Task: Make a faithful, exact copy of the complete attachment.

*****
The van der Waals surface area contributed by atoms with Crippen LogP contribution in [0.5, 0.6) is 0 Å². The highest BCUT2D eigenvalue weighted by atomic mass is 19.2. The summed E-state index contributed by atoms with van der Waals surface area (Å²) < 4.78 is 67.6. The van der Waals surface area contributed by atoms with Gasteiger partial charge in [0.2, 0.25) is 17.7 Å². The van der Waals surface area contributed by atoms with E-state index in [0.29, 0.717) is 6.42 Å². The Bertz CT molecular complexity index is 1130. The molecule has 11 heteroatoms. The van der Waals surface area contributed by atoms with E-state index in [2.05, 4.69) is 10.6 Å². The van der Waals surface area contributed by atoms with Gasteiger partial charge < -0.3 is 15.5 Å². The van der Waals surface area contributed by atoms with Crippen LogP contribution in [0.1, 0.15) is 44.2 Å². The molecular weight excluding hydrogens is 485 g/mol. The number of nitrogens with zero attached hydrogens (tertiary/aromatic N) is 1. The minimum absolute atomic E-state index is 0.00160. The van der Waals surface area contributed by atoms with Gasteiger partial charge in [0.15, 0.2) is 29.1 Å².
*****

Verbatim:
The van der Waals surface area contributed by atoms with Crippen LogP contribution in [0.5, 0.6) is 0 Å². The highest BCUT2D eigenvalue weighted by atomic mass is 19.2. The summed E-state index contributed by atoms with van der Waals surface area (Å²) < 4.78 is 67.6. The van der Waals surface area contributed by atoms with Gasteiger partial charge in [0.2, 0.25) is 17.7 Å². The van der Waals surface area contributed by atoms with E-state index in [0.29, 0.717) is 6.42 Å². The Bertz CT molecular complexity index is 1130. The molecule has 11 heteroatoms. The van der Waals surface area contributed by atoms with E-state index in [2.05, 4.69) is 10.6 Å². The van der Waals surface area contributed by atoms with Gasteiger partial charge < -0.3 is 15.5 Å². The van der Waals surface area contributed by atoms with Crippen LogP contribution in [0.1, 0.15) is 44.2 Å². The molecular weight excluding hydrogens is 485 g/mol. The number of nitrogens with zero attached hydrogens (tertiary/aromatic N) is 1. The minimum absolute atomic E-state index is 0.00160. The van der Waals surface area contributed by atoms with Gasteiger partial charge in [0.15, 0.2) is 29.1 Å².